July 26, 2019
Trends in Insurance | How Can We Prevent Fraud?
Across the board, insurers found they were experiencing a huge…
The promise of artificial intelligence is too attractive to ignore. Ideas range from discerning trends we are currently unable to see and optimizing decision making to hundreds of other ways AI could make our lives easier is too tempting to not entertain. Artificial intelligence is capable of solving complex problems from housing to disease – its potential is truly limitless. Fears from skeptics and naysayers that are worried about job displacement to a robotic apocalypse are not unfounded.
While fears persist about AI growing out of control of humans, that reality is not yet upon us. We are still viewing AI’s infancy, with machine learning advancements happening every day. Just like every other infant – training is required.
Children are also an example of independent intelligence capable of more than we understand. However, they also need to be trained to learn language, relationships, and a long list of how not to do things. We must teach children cause and effect, which one is the dog, and which is the cat. Then which one is our dog and our cat. And that those are different than the neighbors cat on so on.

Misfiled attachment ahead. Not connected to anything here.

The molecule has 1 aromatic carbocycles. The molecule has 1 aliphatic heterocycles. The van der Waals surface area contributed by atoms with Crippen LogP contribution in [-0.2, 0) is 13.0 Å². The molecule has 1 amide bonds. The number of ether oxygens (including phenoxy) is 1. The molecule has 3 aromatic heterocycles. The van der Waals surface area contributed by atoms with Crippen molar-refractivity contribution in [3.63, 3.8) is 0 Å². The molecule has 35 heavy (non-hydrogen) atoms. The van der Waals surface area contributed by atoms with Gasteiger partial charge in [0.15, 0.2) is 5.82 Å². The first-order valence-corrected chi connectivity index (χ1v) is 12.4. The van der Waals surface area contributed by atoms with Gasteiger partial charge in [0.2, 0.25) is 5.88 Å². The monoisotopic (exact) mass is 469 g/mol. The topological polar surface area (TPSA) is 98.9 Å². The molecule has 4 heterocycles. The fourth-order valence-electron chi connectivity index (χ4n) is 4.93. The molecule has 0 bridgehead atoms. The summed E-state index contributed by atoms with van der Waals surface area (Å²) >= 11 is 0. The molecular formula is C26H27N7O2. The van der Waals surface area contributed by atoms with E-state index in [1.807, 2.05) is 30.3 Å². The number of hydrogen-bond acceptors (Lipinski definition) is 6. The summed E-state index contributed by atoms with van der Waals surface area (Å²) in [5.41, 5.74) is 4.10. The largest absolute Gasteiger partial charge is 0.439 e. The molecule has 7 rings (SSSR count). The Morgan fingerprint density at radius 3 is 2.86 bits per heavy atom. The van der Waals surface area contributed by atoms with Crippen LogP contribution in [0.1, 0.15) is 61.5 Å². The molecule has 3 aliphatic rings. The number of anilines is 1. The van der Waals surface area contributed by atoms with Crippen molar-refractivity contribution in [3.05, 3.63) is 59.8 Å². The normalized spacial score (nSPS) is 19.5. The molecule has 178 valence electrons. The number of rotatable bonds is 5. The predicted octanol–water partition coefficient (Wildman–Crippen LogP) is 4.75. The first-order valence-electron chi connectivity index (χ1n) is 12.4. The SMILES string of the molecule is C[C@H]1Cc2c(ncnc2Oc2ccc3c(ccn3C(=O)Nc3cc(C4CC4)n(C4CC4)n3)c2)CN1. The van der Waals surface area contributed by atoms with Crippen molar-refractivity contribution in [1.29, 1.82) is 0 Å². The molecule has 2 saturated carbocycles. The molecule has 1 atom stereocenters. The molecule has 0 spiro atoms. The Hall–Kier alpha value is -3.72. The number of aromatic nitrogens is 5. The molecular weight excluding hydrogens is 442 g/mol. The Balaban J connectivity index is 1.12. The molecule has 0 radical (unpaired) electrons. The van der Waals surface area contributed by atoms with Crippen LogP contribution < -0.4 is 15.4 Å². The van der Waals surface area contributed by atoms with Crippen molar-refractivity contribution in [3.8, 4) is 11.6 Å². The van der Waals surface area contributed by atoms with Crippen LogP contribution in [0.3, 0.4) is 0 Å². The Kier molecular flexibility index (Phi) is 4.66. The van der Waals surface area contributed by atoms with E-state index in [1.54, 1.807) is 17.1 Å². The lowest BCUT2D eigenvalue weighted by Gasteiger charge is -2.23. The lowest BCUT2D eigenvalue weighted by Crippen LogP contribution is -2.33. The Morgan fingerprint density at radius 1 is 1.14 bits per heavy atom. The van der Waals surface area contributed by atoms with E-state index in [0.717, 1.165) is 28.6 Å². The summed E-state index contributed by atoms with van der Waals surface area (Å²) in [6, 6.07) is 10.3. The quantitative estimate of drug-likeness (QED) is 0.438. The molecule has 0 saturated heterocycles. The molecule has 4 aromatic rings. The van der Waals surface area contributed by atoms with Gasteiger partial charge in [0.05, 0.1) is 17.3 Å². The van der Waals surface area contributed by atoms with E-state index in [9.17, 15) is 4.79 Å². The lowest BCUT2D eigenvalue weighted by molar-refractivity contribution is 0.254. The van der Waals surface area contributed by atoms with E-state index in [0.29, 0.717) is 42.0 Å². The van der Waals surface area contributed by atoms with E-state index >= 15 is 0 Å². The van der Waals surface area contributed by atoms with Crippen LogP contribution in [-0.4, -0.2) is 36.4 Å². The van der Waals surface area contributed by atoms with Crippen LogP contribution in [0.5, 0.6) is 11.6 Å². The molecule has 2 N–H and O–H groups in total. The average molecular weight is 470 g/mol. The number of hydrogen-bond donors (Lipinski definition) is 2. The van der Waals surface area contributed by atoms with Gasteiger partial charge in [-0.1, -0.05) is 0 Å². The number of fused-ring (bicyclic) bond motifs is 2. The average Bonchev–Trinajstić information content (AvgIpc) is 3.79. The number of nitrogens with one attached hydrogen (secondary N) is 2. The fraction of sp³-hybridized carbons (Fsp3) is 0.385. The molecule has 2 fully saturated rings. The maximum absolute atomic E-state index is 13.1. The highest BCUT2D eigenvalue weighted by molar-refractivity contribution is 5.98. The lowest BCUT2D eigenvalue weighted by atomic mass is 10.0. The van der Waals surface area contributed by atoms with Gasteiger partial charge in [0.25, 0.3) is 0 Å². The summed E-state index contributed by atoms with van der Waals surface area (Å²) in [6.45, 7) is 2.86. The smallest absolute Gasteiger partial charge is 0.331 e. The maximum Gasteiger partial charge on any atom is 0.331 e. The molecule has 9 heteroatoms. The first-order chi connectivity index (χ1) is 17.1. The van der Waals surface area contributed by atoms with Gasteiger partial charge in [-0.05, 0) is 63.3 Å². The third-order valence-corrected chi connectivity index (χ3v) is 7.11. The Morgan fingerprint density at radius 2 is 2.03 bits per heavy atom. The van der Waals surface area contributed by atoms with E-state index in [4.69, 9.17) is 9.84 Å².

So while AI promises us a better tomorrow, we are in charge of teaching it today. Artificial intelligence can also be described as a blank slate – it needs context in order to learn how to interact with almost anything. Based on our years of learning and experience, for example, listening to audio and deciphering what is relevant, or determining someone’s intent is still a very human endeavor. Here at Pindrop, our solutions analyze audio, but still need constant teaching. Our AI deems certain conversations as risky, but before it is confirmed with fraudulent intent, the customer are able to listen in and verify. Once this intervention has occurred, the data is sent back to be incorporated in machine learning. This human intervention and machine learning data is at the core of teaching our machines to be suspicious of callers.